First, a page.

Sanitation takes center stage at Africa’s biggest street party – Carnival Calabar

Date: 9th January 2019

Array ( [0] => WP_Term Object ( [term_id] => 1 [name] => Uncategorised [slug] => uncategorised [term_group] => 0 [term_taxonomy_id] => 1 [taxonomy] => category [description] => [parent] => 0 [count] => 495 [filter] => raw [term_order] => 5 [cat_ID] => 1 [category_count] => 495 [category_description] => [cat_name] => Uncategorised [category_nicename] => uncategorised [category_parent] => 0 ) )

Cross River State, South-South Nigeria, has held an annual carnival every year for the past 12 years. Tagged, ‘Africa’s Biggest Street Party’, it brings together an average of 3 million people into Calabar every December. The 2018 Carnival Calabar took a different turn as sanitation and hygiene were at the center stage amidst the fun and entertainment. 

Messages about sanitation and hygiene were disseminated through handbills and fliers. Billboards and street lamp post also had key messages on them. Further, jingles and documentaries were shared over radio and TV.

With support from the Water Supply and Sanitation Collaborative Council (WSSCC), programme actors, as the Cross River State Agency for Rural Water Supply and Sanitation, the Agency for Primary Health Care and United Purpose, facilitated 100 volunteers, who took to the streets during the four main days of carnival activities including the street parades to promote the messages of Cross River State’s commitment to sanitation. 

As people gathered to watch the parades and the carnival floats, volunteers milled among them and shared fliers and handbills. These featured messages on sanitation and hygiene and a call to action for people to join the campaign to get Cross River State Open Defecation Free and enjoy the benefits of improved well-being.

More to that, three of the State’s FM radio stations aired jingles on the importance of improved sanitation in English and Pidgin, at least three times daily for over one week.  Leveraging on the state’s commitment to a clean and green environment, one of the key messages consistent on the radio was: ‘A Clean and Green Cross River State begins with ending open defecation’.

On the evening of the International carnival a feature of the Calabar Carnival where 27 international cultural troupes featured their cultural dances, the Governor and his wife were dressed in T-shirts bearing a Clean and Green Cross River State. During the evening, a brief documentary on the initiatives by the Cross River State government towards improved sanitation and hygiene as well as the march towards becoming Nigeria’s first Open Defecation Free State was featured.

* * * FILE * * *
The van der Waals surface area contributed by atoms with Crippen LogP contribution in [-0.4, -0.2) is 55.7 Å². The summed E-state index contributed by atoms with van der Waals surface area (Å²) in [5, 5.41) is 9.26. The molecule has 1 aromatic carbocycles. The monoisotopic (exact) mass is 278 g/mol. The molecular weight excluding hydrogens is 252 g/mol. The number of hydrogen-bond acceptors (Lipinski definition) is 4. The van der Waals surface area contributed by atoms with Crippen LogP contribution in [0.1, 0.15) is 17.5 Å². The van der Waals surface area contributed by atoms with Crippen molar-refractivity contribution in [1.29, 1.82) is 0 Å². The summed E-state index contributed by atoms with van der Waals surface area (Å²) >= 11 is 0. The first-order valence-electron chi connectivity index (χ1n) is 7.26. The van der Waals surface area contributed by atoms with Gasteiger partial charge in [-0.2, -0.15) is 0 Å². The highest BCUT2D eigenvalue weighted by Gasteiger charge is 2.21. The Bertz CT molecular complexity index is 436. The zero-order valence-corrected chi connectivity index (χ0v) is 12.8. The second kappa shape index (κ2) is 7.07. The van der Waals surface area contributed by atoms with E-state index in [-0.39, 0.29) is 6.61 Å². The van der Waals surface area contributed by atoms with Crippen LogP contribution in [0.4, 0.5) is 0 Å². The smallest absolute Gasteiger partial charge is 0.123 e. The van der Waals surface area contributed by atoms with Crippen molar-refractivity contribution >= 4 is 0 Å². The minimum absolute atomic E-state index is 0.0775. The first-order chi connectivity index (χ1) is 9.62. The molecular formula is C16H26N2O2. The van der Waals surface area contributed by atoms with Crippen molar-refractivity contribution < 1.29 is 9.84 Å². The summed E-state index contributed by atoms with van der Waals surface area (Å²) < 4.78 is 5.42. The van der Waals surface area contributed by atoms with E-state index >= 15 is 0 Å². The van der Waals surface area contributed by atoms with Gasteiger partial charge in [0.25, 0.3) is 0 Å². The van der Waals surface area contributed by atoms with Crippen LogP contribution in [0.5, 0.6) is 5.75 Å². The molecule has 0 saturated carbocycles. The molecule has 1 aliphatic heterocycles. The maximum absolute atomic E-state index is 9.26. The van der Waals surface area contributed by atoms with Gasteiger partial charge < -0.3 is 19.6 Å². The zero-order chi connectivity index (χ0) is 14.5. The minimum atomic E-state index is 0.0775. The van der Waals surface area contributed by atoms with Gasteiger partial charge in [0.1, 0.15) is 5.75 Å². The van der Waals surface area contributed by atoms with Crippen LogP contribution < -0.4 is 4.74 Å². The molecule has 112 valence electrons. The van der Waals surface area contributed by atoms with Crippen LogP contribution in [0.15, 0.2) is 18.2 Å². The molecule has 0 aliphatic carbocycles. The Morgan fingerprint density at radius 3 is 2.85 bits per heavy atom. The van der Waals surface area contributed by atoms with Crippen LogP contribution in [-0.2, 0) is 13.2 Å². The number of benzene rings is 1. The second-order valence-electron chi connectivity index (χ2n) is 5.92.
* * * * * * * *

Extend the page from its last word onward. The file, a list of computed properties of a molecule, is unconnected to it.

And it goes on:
In December 2018, the Cross River State government responded to a global call and made a commitment of USD $3 million annually towards improved sanitation and Hygiene for the next five years. The events of the Carnival Calabar in December 2018 were part of strengthening that commitment.

Related News

Blog from Emily Deschaine, Acting Head, Partnerships It’s 10 am in Allahabad and the Kumbh Mela, the largest religious festival in the world, is bathed in sunlight. We’re sitting outside in a roundtable discussion on WASH and women’s empowerment, which has brought together faith leaders (male and female), development partners, civil society and even politicians. […]

Faith-based, water-focused festival presents extraordinary opportunity to raise awareness among millions of people of the life-changing benefits of better hygiene The largest human gathering on Earth is assembling in India this month as tens of millions of people from across the country and around the world make their way to the city of Prayagrajfor the […]

The Water Supply and Sanitation Collaborative Council (WSSCC)’s vision is a world in which everyone, everywhere is able to practice safe sanitation and hygiene with dignity. Working to facilitate sector coordination at national, regional and global levels, WSSCC believes that the 5th African Conference on Sanitation and Hygiene is a unique opportunity to promote political […]

A few months ago, Leonard Ochwada was making more bricks than he could sell. Now he can’t keep up with demand. It’s a good problem to have, not just because of what it means for Leonard’s earnings, but also for the health of the people in his community. Leonard is a member of a youth […]